Lane Timber Co. v. Hynson, 4 F.2d 666 (5th Cir. 1925)Annotate this Case
February 28, 1925
HYNSON, Acting Collector of Internal Revenue.
Circuit Court of Appeals, Fifth Circuit.
Nicholas Callan, of New Orleans, La. (J. Blanc Monroe and Monte M. Lemann, both of New Orleans, La., on the brief), for plaintiff in error.
Louis H. Burns, U. S. Atty., of New Orleans, La., for defendant in error.
Before WALKER and BRYAN, Circuit Judges, and CLAYTON, District Judge.
BRYAN, Circuit Judge.
This is a suit by the Lane Timber Company to recover back the sums of $112 and $5.60, assessed as a capital stock tax and penalty, respectively, and which it paid to the collector of internal revenue under protest. The tax was assessed for the year ending June 30, 1920.
The plaintiff company was organized in 1906, and at that time acquired the title to about 2,000 acres of land, which it has owned ever since, in Lane and Benton counties, Or. It does not own any other property. It bought another tract in 1907, but sold it during the same year. Its charter authorizes it to "hold in fee or otherwise, receive, lease, purchase, alienate, and convey as well as to mortgage and hypothecate property, real and personal." The objects and purposes for which it was organized, and the general nature of its business as set forth in its charter, include "the buying, selling, holding, and leasing of all real estate, stumpage, logs, timber, and all kinds of building materials."
By a contract entered into in 1906 the plaintiff employed agents and authorized them to sell its land, and has from time to time, including the year for which the tax was collected, inquired of its agents as to the prospects of a sale. These agents have continuously made efforts to sell, but without success. The plaintiff also has an agent in Oregon upon whom process may be served. It has paid taxes on the land, but has received no revenue from it, maintains no office, and has no employees.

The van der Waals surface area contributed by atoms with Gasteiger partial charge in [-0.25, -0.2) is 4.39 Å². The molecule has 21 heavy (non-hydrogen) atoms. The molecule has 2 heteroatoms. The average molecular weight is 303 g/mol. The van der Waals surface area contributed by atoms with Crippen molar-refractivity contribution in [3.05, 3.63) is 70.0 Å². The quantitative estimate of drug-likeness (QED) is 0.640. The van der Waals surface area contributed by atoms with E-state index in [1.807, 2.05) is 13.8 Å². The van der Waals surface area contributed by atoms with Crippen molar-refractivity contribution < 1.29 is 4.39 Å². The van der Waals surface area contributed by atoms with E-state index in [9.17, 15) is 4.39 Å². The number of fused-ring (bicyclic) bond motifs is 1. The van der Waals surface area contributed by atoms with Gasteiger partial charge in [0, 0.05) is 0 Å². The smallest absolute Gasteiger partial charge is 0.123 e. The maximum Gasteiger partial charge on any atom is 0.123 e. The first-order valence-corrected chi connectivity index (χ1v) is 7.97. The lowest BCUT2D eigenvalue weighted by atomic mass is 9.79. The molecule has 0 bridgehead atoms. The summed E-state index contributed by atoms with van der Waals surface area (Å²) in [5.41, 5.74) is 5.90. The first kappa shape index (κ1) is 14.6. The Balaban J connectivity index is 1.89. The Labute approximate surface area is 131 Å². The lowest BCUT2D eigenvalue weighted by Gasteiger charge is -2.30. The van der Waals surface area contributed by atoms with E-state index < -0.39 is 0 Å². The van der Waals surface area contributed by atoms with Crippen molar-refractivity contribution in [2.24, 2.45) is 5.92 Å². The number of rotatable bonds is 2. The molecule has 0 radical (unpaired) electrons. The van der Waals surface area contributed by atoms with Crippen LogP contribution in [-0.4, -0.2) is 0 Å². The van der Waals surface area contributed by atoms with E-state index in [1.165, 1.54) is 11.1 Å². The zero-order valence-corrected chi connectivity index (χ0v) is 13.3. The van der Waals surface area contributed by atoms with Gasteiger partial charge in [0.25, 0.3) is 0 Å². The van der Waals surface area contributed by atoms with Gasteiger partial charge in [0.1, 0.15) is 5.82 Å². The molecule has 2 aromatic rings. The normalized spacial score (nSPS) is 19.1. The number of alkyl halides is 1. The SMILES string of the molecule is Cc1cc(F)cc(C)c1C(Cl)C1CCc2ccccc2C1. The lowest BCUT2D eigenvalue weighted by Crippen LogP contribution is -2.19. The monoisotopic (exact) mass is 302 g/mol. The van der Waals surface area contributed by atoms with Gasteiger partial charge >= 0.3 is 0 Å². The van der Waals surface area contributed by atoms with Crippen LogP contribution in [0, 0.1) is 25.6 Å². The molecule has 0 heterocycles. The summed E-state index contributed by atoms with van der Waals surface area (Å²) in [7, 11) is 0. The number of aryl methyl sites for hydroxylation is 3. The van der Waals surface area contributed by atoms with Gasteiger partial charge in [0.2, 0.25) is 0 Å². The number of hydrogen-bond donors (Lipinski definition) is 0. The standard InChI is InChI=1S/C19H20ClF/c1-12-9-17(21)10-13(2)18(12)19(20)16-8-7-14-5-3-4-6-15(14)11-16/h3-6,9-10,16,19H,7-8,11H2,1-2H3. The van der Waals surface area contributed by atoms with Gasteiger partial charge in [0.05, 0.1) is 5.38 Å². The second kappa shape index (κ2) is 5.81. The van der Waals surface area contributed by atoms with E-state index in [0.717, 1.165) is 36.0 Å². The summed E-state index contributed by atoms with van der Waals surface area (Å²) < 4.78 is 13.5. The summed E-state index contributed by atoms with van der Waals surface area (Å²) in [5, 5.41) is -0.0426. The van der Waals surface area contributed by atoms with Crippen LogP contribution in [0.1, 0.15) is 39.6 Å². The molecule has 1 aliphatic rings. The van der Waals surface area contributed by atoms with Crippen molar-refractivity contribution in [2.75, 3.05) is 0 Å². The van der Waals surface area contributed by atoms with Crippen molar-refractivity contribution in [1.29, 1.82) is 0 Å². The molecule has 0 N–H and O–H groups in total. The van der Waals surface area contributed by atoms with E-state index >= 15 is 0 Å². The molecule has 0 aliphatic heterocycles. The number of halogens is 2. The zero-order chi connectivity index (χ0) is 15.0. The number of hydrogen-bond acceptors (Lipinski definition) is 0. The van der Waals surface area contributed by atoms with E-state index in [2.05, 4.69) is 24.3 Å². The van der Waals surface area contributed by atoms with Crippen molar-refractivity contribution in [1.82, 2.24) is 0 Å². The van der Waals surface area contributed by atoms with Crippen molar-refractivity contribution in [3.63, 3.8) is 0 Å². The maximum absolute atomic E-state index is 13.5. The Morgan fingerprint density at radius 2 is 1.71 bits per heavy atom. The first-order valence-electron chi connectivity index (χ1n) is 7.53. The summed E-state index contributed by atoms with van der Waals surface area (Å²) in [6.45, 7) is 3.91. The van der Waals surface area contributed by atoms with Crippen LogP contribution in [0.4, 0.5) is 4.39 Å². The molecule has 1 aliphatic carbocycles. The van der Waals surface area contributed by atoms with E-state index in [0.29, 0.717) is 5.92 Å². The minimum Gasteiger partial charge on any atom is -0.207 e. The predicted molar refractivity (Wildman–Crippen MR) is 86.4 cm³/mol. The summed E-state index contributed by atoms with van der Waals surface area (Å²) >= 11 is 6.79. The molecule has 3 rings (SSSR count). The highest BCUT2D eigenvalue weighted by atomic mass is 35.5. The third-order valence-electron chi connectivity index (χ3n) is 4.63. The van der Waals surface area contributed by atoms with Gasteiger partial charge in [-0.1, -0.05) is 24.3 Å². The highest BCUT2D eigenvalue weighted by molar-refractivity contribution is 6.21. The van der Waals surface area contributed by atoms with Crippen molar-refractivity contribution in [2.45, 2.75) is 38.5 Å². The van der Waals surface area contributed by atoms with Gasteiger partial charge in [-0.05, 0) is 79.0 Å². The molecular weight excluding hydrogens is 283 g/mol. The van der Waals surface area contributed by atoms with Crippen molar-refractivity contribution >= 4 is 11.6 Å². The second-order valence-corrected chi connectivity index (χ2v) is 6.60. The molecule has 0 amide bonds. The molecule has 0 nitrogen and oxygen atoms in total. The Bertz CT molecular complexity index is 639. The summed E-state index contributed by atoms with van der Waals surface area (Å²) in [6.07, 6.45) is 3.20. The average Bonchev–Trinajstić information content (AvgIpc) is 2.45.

A jury was waived in writing, and the District Judge entered judgment for the defendant.
Revenue Act Feb. 24, 1919, § 1000, subd. a (1), provides: "Every domestic corporation shall pay annually a special excise tax with respect to carrying on or doing business, equivalent to $1 for each $1,000 of so much of the fair average value of its capital stock for the preceding year ending June 30 as is in excess of $5,000." Subdivision (c) of that section contains the provision that the tax so imposed "shall not apply in any year to any corporation which was not engaged in business * * * during the preceding year ending June 30," etc. 40 Stat. 1126 (Comp. St. Ann. Supp. 1919, § 5980n).
Plaintiff contends that it was not engaged in business during that year, and, consequently, that it was not liable for the tax. Whether or not it was so engaged is the only question in the case.
It is defendant's contention that a corporation which does what its charter authorizes it to do is liable for the corporation tax, and that the plaintiff, because it was authorized to hold title to the land, and was doing so with the expectation of selling at a profit, was engaged in business. If a corporation is not engaged in business, it cannot make any difference that what it is doing is authorized by its charter. Owning land is not doing business, nor is paying taxes. Most owners of land, whether corporations or individuals, would be willing to sell at a profit. In our opinion, the mere fact that the plaintiff selected agents who made efforts to sell its land does not render it liable. The corporation tax enacted in 1909 was imposed upon net incomes, while the tax under consideration is imposed upon capital stock. But in each instance the tax is required to be paid by corporations engaged in business, and therefore the question whether liability exists is the same under either statute.